Justin Delgado is husband to Kacie Doyle-Delgado, diagnosed at age 11. After more than a decade together, he considers himself to be an expert carb counter and Dexcom inserter. He graduated with his Master of Science in Finance from the University of Utah in 2013 and has been working in commercial banking since then. He attended his first Friends for Life conference in 2015 and is looking forward to volunteering with the teens.
July 5, 2001
Question from Harlow, England:
My 22 year old son has had type 1 diabetes since age nine, has suffered from severe thrush and been circumcised to relieve it, has had sinusitis and had his sinuses cleared and widened, was diagnosed with celiac disease about nine months ago, and I believe was lactose intolerant as the pains didn't stop until he started a dairy free diet. He is now able to tolerate milk which I know is probably due to the improved lining of the intestine. Six weeks ago, he developed a severe rash on his feet accompanied by severe pain. The rash disappeared, but the pain didn't. He also lost his appetite completely, became chronically tired. and developed ketones as a result of not eating. As a result, he was tested for Addison's disease, but since we have not heard from the specialist, we feel it can't be that. Now, he has regained his appetite to a degree and got ridden of the ketones by injecting more frequently, but he still has severe pain. Could the severe pain be diabetic neuropathy? Could the celiac condition be upsetting his blood sugar levels to a degree that would cause neuropathy? Is the rash (like a red heat rash on his feet) a symptom of diabetic neuropathy?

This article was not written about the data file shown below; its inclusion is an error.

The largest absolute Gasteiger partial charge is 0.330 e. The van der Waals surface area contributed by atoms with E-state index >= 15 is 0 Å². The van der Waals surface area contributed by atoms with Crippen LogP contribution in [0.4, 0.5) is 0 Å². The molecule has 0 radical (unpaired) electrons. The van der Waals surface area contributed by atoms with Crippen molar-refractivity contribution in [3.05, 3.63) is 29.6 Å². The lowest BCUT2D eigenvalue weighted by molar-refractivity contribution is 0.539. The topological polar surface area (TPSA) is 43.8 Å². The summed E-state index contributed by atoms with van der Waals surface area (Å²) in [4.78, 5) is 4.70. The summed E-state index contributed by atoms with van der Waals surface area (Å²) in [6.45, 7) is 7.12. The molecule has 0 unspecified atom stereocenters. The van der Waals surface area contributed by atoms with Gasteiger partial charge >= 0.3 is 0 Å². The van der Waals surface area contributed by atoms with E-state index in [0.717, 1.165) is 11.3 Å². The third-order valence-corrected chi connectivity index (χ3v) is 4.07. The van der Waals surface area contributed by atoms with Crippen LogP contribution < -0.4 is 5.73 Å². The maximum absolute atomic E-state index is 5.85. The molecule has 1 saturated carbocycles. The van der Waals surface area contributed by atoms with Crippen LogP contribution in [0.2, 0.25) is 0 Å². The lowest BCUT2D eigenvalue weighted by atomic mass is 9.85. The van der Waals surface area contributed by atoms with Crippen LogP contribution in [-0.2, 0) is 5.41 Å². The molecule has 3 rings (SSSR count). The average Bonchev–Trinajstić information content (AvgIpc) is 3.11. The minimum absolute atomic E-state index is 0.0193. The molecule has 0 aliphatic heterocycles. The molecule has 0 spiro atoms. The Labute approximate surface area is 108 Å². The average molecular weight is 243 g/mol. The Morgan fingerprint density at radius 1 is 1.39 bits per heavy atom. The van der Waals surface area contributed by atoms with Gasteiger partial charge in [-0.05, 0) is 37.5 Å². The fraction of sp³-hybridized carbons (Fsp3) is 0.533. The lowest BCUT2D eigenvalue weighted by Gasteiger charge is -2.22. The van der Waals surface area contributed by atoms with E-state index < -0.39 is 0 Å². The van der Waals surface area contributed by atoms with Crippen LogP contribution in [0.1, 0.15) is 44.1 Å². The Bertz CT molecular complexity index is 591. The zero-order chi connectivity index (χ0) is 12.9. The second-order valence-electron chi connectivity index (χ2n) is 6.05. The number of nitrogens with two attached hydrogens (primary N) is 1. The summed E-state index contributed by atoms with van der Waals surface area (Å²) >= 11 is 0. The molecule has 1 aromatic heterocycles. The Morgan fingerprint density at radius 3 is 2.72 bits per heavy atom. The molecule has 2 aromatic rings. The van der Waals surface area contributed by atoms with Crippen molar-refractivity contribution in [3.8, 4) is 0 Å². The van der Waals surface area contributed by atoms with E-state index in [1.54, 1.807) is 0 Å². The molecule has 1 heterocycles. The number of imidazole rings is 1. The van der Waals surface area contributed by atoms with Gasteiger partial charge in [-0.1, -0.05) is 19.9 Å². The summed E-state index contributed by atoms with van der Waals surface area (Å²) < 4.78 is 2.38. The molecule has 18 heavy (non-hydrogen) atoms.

It sounds like your son has had more than his share of problems to deal with. A rash is not part of diabetic neuropathy, but he has had diabetes long enough to have it. It is generally thought that neuropathy is more common with a longer duration of diabetes and in individuals with poor control. One form of neuropathy is a painful form with knife-like or “pins and needles” pain. A rash is not necessarily part of this. However, there is a condition known as shingles, from a latent chicken pox infection, which can cause skin lesions and persistent severe pain. He would need to see the physician to have this diagnosed.